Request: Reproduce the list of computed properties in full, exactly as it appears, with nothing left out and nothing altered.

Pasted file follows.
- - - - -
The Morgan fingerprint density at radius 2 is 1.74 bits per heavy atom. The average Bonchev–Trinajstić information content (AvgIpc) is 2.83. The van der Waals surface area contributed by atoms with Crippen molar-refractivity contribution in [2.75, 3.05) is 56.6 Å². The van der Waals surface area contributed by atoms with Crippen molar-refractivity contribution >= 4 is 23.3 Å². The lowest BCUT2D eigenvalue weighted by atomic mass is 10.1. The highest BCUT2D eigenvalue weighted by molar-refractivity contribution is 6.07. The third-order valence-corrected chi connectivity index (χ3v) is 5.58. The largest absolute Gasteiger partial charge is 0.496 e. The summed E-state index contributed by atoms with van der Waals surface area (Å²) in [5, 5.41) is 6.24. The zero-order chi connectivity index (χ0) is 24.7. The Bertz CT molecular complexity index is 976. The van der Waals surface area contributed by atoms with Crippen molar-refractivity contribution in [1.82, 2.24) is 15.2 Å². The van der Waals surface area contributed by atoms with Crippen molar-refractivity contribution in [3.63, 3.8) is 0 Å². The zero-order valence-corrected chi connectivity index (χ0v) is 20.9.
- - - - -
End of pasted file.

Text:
The Morgan fingerprint density at radius 2 is 1.74 bits per heavy atom. The average Bonchev–Trinajstić information content (AvgIpc) is 2.83. The van der Waals surface area contributed by atoms with Crippen molar-refractivity contribution in [2.75, 3.05) is 56.6 Å². The van der Waals surface area contributed by atoms with Crippen molar-refractivity contribution >= 4 is 23.3 Å². The lowest BCUT2D eigenvalue weighted by atomic mass is 10.1. The highest BCUT2D eigenvalue weighted by molar-refractivity contribution is 6.07. The third-order valence-corrected chi connectivity index (χ3v) is 5.58. The largest absolute Gasteiger partial charge is 0.496 e. The summed E-state index contributed by atoms with van der Waals surface area (Å²) in [5, 5.41) is 6.24. The zero-order chi connectivity index (χ0) is 24.7. The Bertz CT molecular complexity index is 976. The van der Waals surface area contributed by atoms with Crippen molar-refractivity contribution in [1.82, 2.24) is 15.2 Å². The van der Waals surface area contributed by atoms with Crippen molar-refractivity contribution in [3.63, 3.8) is 0 Å². The zero-order valence-corrected chi connectivity index (χ0v) is 20.9.